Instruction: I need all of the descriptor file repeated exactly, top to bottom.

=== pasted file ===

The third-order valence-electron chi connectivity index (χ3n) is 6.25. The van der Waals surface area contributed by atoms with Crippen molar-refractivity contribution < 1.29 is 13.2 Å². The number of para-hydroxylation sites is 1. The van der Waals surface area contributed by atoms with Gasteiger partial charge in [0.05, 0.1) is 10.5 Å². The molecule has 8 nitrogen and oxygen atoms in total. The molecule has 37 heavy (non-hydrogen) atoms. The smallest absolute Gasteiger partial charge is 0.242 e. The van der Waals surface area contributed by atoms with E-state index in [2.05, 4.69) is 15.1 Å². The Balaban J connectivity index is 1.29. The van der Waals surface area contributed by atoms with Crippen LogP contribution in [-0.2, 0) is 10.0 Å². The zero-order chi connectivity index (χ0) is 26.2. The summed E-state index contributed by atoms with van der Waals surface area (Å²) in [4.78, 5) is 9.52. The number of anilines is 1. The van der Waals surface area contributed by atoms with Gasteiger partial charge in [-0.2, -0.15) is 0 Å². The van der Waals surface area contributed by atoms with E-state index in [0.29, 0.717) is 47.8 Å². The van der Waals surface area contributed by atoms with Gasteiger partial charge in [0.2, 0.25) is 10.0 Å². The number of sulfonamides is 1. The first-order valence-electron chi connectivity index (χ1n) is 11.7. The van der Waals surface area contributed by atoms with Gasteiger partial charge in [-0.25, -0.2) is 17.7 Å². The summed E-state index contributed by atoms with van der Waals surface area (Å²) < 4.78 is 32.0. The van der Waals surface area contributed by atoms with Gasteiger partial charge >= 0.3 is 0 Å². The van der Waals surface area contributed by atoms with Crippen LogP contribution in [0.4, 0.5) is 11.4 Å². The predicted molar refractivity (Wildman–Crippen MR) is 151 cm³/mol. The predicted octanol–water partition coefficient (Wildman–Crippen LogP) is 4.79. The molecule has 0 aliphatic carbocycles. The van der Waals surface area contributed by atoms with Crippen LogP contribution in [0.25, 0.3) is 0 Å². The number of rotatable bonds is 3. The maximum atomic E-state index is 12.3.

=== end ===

The third-order valence-electron chi connectivity index (χ3n) is 6.25. The van der Waals surface area contributed by atoms with Crippen molar-refractivity contribution < 1.29 is 13.2 Å². The number of para-hydroxylation sites is 1. The van der Waals surface area contributed by atoms with Gasteiger partial charge in [0.05, 0.1) is 10.5 Å². The molecule has 8 nitrogen and oxygen atoms in total. The molecule has 37 heavy (non-hydrogen) atoms. The smallest absolute Gasteiger partial charge is 0.242 e. The van der Waals surface area contributed by atoms with E-state index in [2.05, 4.69) is 15.1 Å². The Balaban J connectivity index is 1.29. The van der Waals surface area contributed by atoms with Crippen LogP contribution in [-0.2, 0) is 10.0 Å². The zero-order chi connectivity index (χ0) is 26.2. The summed E-state index contributed by atoms with van der Waals surface area (Å²) in [4.78, 5) is 9.52. The number of anilines is 1. The van der Waals surface area contributed by atoms with Gasteiger partial charge in [-0.2, -0.15) is 0 Å². The van der Waals surface area contributed by atoms with E-state index in [0.29, 0.717) is 47.8 Å². The van der Waals surface area contributed by atoms with Gasteiger partial charge in [0.2, 0.25) is 10.0 Å². The number of sulfonamides is 1. The first-order valence-electron chi connectivity index (χ1n) is 11.7. The van der Waals surface area contributed by atoms with Gasteiger partial charge in [-0.25, -0.2) is 17.7 Å². The summed E-state index contributed by atoms with van der Waals surface area (Å²) < 4.78 is 32.0. The van der Waals surface area contributed by atoms with Gasteiger partial charge >= 0.3 is 0 Å². The van der Waals surface area contributed by atoms with Crippen LogP contribution in [0.4, 0.5) is 11.4 Å². The predicted molar refractivity (Wildman–Crippen MR) is 151 cm³/mol. The predicted octanol–water partition coefficient (Wildman–Crippen LogP) is 4.79. The molecule has 0 aliphatic carbocycles. The van der Waals surface area contributed by atoms with Crippen LogP contribution in [0.25, 0.3) is 0 Å². The number of rotatable bonds is 3. The maximum atomic E-state index is 12.3.